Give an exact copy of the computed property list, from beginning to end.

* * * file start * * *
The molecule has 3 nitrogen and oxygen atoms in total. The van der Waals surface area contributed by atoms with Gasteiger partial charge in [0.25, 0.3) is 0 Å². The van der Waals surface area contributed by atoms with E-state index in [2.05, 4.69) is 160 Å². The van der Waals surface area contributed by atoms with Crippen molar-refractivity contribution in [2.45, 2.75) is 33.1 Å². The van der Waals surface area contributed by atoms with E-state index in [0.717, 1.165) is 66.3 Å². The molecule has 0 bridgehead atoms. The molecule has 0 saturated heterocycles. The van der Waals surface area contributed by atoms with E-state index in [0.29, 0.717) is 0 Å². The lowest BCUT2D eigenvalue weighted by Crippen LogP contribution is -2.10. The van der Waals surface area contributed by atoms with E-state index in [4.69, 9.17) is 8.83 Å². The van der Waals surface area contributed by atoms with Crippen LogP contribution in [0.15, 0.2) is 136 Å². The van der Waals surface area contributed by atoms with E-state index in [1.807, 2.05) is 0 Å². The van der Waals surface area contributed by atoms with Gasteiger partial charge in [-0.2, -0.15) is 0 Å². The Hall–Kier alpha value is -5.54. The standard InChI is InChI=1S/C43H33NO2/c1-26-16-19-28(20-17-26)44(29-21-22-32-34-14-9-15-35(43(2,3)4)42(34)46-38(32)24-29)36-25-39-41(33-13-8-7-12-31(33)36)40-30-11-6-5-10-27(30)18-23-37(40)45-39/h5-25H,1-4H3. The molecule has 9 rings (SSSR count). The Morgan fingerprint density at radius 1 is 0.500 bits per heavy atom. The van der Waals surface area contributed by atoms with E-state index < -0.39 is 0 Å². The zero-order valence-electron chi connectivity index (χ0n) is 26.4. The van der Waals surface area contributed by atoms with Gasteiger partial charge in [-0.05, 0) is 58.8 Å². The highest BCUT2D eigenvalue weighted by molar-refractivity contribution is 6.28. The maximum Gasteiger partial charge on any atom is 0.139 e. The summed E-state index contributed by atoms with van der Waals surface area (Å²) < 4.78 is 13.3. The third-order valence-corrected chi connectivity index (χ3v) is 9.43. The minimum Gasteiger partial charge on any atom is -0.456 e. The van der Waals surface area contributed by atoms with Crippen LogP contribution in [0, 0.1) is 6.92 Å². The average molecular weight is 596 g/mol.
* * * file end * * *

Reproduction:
The molecule has 3 nitrogen and oxygen atoms in total. The van der Waals surface area contributed by atoms with Gasteiger partial charge in [0.25, 0.3) is 0 Å². The van der Waals surface area contributed by atoms with E-state index in [2.05, 4.69) is 160 Å². The van der Waals surface area contributed by atoms with Crippen molar-refractivity contribution in [2.45, 2.75) is 33.1 Å². The van der Waals surface area contributed by atoms with E-state index in [0.717, 1.165) is 66.3 Å². The molecule has 0 bridgehead atoms. The molecule has 0 saturated heterocycles. The van der Waals surface area contributed by atoms with E-state index in [0.29, 0.717) is 0 Å². The lowest BCUT2D eigenvalue weighted by Crippen LogP contribution is -2.10. The van der Waals surface area contributed by atoms with E-state index in [4.69, 9.17) is 8.83 Å². The van der Waals surface area contributed by atoms with Crippen LogP contribution in [0.15, 0.2) is 136 Å². The van der Waals surface area contributed by atoms with E-state index in [1.807, 2.05) is 0 Å². The van der Waals surface area contributed by atoms with Gasteiger partial charge in [-0.2, -0.15) is 0 Å². The Hall–Kier alpha value is -5.54. The standard InChI is InChI=1S/C43H33NO2/c1-26-16-19-28(20-17-26)44(29-21-22-32-34-14-9-15-35(43(2,3)4)42(34)46-38(32)24-29)36-25-39-41(33-13-8-7-12-31(33)36)40-30-11-6-5-10-27(30)18-23-37(40)45-39/h5-25H,1-4H3. The molecule has 9 rings (SSSR count). The Morgan fingerprint density at radius 1 is 0.500 bits per heavy atom. The van der Waals surface area contributed by atoms with E-state index < -0.39 is 0 Å². The zero-order valence-electron chi connectivity index (χ0n) is 26.4. The van der Waals surface area contributed by atoms with Gasteiger partial charge in [-0.05, 0) is 58.8 Å². The highest BCUT2D eigenvalue weighted by molar-refractivity contribution is 6.28. The maximum Gasteiger partial charge on any atom is 0.139 e. The summed E-state index contributed by atoms with van der Waals surface area (Å²) < 4.78 is 13.3. The third-order valence-corrected chi connectivity index (χ3v) is 9.43. The minimum Gasteiger partial charge on any atom is -0.456 e. The van der Waals surface area contributed by atoms with Crippen LogP contribution in [0, 0.1) is 6.92 Å². The average molecular weight is 596 g/mol.